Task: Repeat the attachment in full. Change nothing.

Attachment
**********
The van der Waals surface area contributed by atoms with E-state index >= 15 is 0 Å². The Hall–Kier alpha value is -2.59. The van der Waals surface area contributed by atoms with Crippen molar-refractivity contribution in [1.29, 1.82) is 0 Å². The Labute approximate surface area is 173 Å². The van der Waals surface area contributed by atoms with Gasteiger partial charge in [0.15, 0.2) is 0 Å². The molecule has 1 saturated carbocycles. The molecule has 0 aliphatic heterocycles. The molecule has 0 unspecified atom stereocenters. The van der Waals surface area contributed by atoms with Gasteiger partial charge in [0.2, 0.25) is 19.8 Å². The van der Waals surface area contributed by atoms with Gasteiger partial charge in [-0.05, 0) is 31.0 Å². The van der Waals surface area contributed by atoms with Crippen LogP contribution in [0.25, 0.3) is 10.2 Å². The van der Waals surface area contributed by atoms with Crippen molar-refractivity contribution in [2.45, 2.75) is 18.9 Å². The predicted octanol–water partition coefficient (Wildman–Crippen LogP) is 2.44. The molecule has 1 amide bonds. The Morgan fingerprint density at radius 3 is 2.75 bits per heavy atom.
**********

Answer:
The van der Waals surface area contributed by atoms with E-state index >= 15 is 0 Å². The Hall–Kier alpha value is -2.59. The van der Waals surface area contributed by atoms with Crippen molar-refractivity contribution in [1.29, 1.82) is 0 Å². The Labute approximate surface area is 173 Å². The van der Waals surface area contributed by atoms with Gasteiger partial charge in [0.15, 0.2) is 0 Å². The molecule has 1 saturated carbocycles. The molecule has 0 aliphatic heterocycles. The molecule has 0 unspecified atom stereocenters. The van der Waals surface area contributed by atoms with Gasteiger partial charge in [0.2, 0.25) is 19.8 Å². The van der Waals surface area contributed by atoms with Gasteiger partial charge in [-0.05, 0) is 31.0 Å². The van der Waals surface area contributed by atoms with Crippen LogP contribution in [0.25, 0.3) is 10.2 Å². The van der Waals surface area contributed by atoms with Crippen molar-refractivity contribution in [2.45, 2.75) is 18.9 Å². The predicted octanol–water partition coefficient (Wildman–Crippen LogP) is 2.44. The molecule has 1 amide bonds. The Morgan fingerprint density at radius 3 is 2.75 bits per heavy atom.